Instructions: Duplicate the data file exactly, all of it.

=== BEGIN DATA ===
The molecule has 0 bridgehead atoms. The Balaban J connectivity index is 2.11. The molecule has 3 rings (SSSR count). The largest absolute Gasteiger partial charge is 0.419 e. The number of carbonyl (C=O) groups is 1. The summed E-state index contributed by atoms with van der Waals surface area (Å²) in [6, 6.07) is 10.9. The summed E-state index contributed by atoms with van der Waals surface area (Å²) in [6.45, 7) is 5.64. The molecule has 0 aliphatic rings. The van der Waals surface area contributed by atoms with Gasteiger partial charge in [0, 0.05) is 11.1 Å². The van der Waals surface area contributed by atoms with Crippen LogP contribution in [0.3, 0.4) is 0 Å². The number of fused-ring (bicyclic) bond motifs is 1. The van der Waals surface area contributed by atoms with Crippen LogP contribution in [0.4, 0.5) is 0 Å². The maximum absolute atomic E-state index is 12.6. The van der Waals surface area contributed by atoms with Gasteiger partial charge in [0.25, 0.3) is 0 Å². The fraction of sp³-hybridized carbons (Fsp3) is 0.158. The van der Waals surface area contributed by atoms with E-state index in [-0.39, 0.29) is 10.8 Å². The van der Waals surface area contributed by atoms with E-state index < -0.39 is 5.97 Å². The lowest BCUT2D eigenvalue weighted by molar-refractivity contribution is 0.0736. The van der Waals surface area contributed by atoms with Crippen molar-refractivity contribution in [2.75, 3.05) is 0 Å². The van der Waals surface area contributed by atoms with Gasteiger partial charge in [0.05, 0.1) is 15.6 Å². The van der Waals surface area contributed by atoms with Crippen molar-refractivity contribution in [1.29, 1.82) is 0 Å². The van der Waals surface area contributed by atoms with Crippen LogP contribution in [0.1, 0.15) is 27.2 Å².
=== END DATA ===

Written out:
The molecule has 0 bridgehead atoms. The Balaban J connectivity index is 2.11. The molecule has 3 rings (SSSR count). The largest absolute Gasteiger partial charge is 0.419 e. The number of carbonyl (C=O) groups is 1. The summed E-state index contributed by atoms with van der Waals surface area (Å²) in [6, 6.07) is 10.9. The summed E-state index contributed by atoms with van der Waals surface area (Å²) in [6.45, 7) is 5.64. The molecule has 0 aliphatic rings. The van der Waals surface area contributed by atoms with Gasteiger partial charge in [0, 0.05) is 11.1 Å². The van der Waals surface area contributed by atoms with Crippen LogP contribution in [0.3, 0.4) is 0 Å². The number of fused-ring (bicyclic) bond motifs is 1. The van der Waals surface area contributed by atoms with Crippen LogP contribution in [0.4, 0.5) is 0 Å². The maximum absolute atomic E-state index is 12.6. The van der Waals surface area contributed by atoms with Gasteiger partial charge in [0.25, 0.3) is 0 Å². The fraction of sp³-hybridized carbons (Fsp3) is 0.158. The van der Waals surface area contributed by atoms with E-state index in [-0.39, 0.29) is 10.8 Å². The van der Waals surface area contributed by atoms with E-state index < -0.39 is 5.97 Å². The lowest BCUT2D eigenvalue weighted by molar-refractivity contribution is 0.0736. The van der Waals surface area contributed by atoms with Crippen molar-refractivity contribution in [2.75, 3.05) is 0 Å². The van der Waals surface area contributed by atoms with Gasteiger partial charge in [0.05, 0.1) is 15.6 Å². The van der Waals surface area contributed by atoms with Crippen molar-refractivity contribution in [1.29, 1.82) is 0 Å². The van der Waals surface area contributed by atoms with Crippen LogP contribution in [0.1, 0.15) is 27.2 Å².